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NVIDIA GeForce RTX 3060 Selling For 270 USD In Second Hand Markets In China Thanks To Crypto Crackdown

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GeForce RTX 30 series graphics cards can be bought on the Chinese Internet marketplace for the best prices in quite some time, but not for the greatest reasons. Chinese officials last week extensively shut down numerous cryptocurrency mining farms. Cryptocurrency farms are where several electronic rigs have several graphics processors connected to them for the sole purpose of processing code used in such cryptocurrencies as Bitcoin or Etherium, just to name a few.

Computers and laptops in large quantities are also used in the same fashion. Due to China's crackdown on cryptocurrency farms, many crypto mining GPU sellers have relocated to the Sichuan region to sell the used equipment as immediately as possible. Cryptocurrency farms are quickly selling used RTX 30 series GPUs for as low as ¥1,760, or around $270 — if not lower — as reported by cryptocurrency site The Block. One other crypto mining farm is attempting to sell gaming laptops that were utilizing the onboard RTX 3060 GPUs for around $1000.

1 Million Bitcoin Mining Systems Could Be Headed To Canada From China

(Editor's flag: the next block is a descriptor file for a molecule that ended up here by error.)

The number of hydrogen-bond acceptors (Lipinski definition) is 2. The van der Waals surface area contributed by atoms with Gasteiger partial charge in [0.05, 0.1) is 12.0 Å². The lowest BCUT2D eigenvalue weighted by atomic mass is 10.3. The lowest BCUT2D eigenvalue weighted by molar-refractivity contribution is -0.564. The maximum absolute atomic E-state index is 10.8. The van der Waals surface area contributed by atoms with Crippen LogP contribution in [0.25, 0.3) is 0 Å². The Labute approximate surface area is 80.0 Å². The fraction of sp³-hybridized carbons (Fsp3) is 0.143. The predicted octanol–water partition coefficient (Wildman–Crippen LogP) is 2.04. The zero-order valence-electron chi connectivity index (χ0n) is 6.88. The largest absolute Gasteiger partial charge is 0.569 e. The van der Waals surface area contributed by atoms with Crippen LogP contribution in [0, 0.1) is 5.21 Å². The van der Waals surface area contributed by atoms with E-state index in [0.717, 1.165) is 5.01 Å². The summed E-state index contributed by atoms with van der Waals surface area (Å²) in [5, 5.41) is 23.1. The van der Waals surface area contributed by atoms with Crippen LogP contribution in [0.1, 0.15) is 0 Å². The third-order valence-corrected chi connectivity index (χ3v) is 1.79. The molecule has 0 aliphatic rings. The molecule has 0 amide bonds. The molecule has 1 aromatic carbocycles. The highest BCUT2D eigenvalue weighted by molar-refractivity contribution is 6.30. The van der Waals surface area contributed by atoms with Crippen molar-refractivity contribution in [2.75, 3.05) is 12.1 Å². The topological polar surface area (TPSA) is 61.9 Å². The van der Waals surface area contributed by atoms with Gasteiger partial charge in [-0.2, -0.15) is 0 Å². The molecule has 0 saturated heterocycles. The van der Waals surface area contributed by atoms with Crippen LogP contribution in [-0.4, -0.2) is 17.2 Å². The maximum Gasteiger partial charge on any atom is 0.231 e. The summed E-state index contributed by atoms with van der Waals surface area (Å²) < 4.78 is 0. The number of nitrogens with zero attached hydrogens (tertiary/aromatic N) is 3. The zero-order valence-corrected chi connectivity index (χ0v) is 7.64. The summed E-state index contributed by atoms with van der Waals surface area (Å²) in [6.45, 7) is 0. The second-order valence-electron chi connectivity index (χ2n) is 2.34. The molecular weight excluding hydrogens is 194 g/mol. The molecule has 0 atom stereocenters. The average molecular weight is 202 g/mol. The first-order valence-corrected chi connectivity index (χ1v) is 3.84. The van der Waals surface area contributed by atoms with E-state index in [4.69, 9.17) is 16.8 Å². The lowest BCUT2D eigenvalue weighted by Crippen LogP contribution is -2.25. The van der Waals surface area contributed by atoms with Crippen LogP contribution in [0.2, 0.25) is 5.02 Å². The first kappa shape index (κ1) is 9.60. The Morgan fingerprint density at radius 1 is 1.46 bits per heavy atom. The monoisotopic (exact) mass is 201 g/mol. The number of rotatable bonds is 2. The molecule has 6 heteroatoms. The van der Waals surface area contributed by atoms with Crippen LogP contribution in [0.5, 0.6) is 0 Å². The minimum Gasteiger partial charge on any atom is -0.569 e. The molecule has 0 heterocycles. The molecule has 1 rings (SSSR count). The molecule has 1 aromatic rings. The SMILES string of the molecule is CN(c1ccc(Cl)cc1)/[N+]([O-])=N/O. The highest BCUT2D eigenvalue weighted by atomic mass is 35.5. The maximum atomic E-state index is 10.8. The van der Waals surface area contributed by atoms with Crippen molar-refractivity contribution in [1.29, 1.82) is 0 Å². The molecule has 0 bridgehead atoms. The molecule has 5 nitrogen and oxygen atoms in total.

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The biggest problem with any gamers or high-end computer users attempting to purchase these second hand GPUs or laptops are that the crypto mining rigs and computing units have stressed the GPUs to such a high degree of processing power that the GPU's life expectancy has decreased dramatically. Crypto mining rigs or devices must be on and continuously running at all times, processing large amounts of code, to be the most effective. Because RTX 3060 models are less expensive to acquire than newer next gen GPUs, that is why they were in high demand and why now sellers are attempting to sell them at incredibly low prices.

Any gamer or computer user thinking about cashing in on these RTX 30 series GPU flash sales should be aware of what they are attempting to purchase. If you happen to be someone who is purchasing any of theses graphics processors or computing systems secondhand, keep an eye out for negligent or missing warranties, caps or covers not removed from the display connectors on the graphics processing units, questionable packaging that appears tampered with or resealed, or not given the option to return the product if it is not working on arrival.

Source: HKEPC, VideoCardz, The Block, Tom's Hardware

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